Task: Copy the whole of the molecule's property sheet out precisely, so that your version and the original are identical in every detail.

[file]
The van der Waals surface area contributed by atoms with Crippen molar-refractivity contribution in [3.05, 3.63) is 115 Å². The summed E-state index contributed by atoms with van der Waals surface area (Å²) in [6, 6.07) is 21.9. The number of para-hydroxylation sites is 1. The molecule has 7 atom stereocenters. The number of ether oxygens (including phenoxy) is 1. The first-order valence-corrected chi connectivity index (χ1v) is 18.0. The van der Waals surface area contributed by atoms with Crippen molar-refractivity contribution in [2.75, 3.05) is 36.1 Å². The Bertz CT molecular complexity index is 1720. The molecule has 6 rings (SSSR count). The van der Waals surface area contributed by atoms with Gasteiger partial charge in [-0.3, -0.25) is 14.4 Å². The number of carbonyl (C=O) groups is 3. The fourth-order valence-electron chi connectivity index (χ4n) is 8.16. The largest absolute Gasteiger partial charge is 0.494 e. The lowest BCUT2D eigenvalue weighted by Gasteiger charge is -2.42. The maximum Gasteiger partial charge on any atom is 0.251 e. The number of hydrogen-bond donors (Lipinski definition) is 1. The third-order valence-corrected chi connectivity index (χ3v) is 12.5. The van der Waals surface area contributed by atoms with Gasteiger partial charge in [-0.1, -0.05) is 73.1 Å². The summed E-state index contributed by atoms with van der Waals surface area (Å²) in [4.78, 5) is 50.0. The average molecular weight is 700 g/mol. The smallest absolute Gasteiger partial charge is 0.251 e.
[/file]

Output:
The van der Waals surface area contributed by atoms with Crippen molar-refractivity contribution in [3.05, 3.63) is 115 Å². The summed E-state index contributed by atoms with van der Waals surface area (Å²) in [6, 6.07) is 21.9. The number of para-hydroxylation sites is 1. The molecule has 7 atom stereocenters. The number of ether oxygens (including phenoxy) is 1. The first-order valence-corrected chi connectivity index (χ1v) is 18.0. The van der Waals surface area contributed by atoms with Crippen molar-refractivity contribution in [2.75, 3.05) is 36.1 Å². The Bertz CT molecular complexity index is 1720. The molecule has 6 rings (SSSR count). The van der Waals surface area contributed by atoms with Gasteiger partial charge in [-0.3, -0.25) is 14.4 Å². The number of carbonyl (C=O) groups is 3. The fourth-order valence-electron chi connectivity index (χ4n) is 8.16. The largest absolute Gasteiger partial charge is 0.494 e. The lowest BCUT2D eigenvalue weighted by Gasteiger charge is -2.42. The maximum Gasteiger partial charge on any atom is 0.251 e. The number of hydrogen-bond donors (Lipinski definition) is 1. The third-order valence-corrected chi connectivity index (χ3v) is 12.5. The van der Waals surface area contributed by atoms with Gasteiger partial charge in [-0.1, -0.05) is 73.1 Å². The summed E-state index contributed by atoms with van der Waals surface area (Å²) in [4.78, 5) is 50.0. The average molecular weight is 700 g/mol. The smallest absolute Gasteiger partial charge is 0.251 e.